Bay of Plenty's newest speed camera has racked up nearly $30,000 in fines within its first month of operation in one of the region's worst black spots.

The fixed camera on State Highway 2, between Ōtamarākau and Pukehina, was installed mid-June on a 100km/h stretch of road. Police figures show the camera netted $29,110 for that month.

Of the 85,869 drivers who travelled through the area that month, 264 were caught speeding.

Western Bay of Plenty head of road policing Senior Sergeant Mark Pakes said that when people crashed, regardless of who or what was to blame, speed was "the single factor that most affects the outcome; if and how you survive the crash".

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Each area where speed cameras are installed nationwide has identified as having a high crash risk, including SH2, Pakes said.

"We know from international experience that safe speed cameras have an impact on slowing people down, particularly around the sphere of influence of the camera."

There have been several serious or fatal crashes on SH2 at Pukehina and Ōtamarākau over the years. Most recently, Christopher Roughton, 35, and Anna-Jo Liddell, 28, were killed on September 14 when the car they were driving crashed into a large truck.

Pukehina fire chief Errol Watts, who regularly attends such crashes, backed the installation of the fixed speed camera 100 per cent.

Western Bay of Plenty head of road policing Senior Sergeant Mark Pakes says speed is the single factor that affects the outcome of all crashes and cameras are needed. Photo / File
Western Bay of Plenty head of road policing Senior Sergeant Mark Pakes says speed is the single factor that affects the outcome of all crashes and cameras are needed. Photo / File

Watts said the brigade is often called out to tipped trucks which had taken the Ōtamarākau bends too fast. He expects the camera will help reduce the number of crashes and encourage drivers to be more mindful.

"The road has gotten so much busier; it's quite incredible."

The main danger appeared to be frustrated drivers taking risks while overtaking other vehicles.

"The road is at a point where you are pretty much stuck [with] whatever you're behind for as long as you get to where you are going. And there's not that opportunity to pass like there used to be."

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Watts said an average morning at the Pukehina Beach turn off could see a driver waiting behind 15 to 16 cars to get out on to SH2 "and it's really noticeable when someone takes a risk to get out".

"It's not going to improve."

The speed camera is among 33 installed throughout New Zealand as part of a $10 million fixed-camera expansion, announced in July 2013. The fixed cameras are used by police in addition to mobile speed cameras, which often set up in cars parked on the roadside.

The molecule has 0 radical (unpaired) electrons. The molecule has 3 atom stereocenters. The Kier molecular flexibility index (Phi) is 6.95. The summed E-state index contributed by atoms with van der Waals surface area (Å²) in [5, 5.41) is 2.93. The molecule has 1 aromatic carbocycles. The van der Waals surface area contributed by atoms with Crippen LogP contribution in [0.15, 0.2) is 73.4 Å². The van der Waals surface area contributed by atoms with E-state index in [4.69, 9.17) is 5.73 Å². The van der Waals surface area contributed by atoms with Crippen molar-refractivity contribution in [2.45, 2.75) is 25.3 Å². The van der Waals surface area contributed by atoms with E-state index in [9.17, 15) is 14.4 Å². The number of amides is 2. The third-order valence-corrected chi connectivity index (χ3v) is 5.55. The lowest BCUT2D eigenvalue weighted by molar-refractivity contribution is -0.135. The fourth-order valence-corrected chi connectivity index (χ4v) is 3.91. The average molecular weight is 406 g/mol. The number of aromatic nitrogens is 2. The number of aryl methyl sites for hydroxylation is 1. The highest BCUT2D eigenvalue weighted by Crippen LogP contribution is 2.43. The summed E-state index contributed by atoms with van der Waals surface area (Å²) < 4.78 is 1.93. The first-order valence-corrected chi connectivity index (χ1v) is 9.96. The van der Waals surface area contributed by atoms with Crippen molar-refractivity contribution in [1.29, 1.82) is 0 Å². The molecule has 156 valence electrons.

In June, Western Bay of Plenty police issued $33,040 of fines from mobile cameras, contributing to a total of $177,080 in the district from January to June.

By comparison, Rotorua police issued $6970 mobile speed camera fines in June as part of a total of $36,770 for those six months, and Taupo issued $11,580 in June and $64,940 from January to June.

National operations manager road policing Inspector Peter McKennie said the fines were not about revenue collecting because police did not keep the money made. Money from fines go into the Crown's consolidated fund instead.

"We're only interested in the impact the cameras have on encouraging people to slow down to safe and appropriate speeds, so they get to their destination safely."

School community applaud speed camera but more action needed

Ōtamarākau School principal Andrea Dance says the camera is reassuring for teachers, students and families. Photo / George Novak
Ōtamarākau School principal Andrea Dance says the camera is reassuring for teachers, students and families. Photo / George Novak

The newest State Highway 2 speed camera has been warmly welcomed by the local school community but some say it alone is not enough for the dangers of the road.

Ōtamarākau School principal Andrea Dance drives to the area from Mount Maunganui every day and said the camera already seemed to be working as a deterrent which was reassuring for teachers, students and families.

"It's that peace of mind that our children, friends and community are able to travel out on that road safely."

Teacher Fleur Rosie-Boyle agreed the speed camera helped slow traffic but another camera "or big slow-down signs" were needed to make the journey to and from school a lot safer, she said.

Rosie-Boyle has been living in the area since 2001 and said she travelled the road into school almost every day during peak traffic times about 7.45am.

"It is not very safe for our school community."

The danger zone was waiting at the intersection and not being able to see the people passing the oncoming traffic, she said.

"It is so dangerous. I have nearly been collected a few times coming to school," she said.

"I got here one morning and thought, 'I've nearly been killed on that road."

She said sun strike was also a problem.

"It is so dangerous coming up that hill," she said.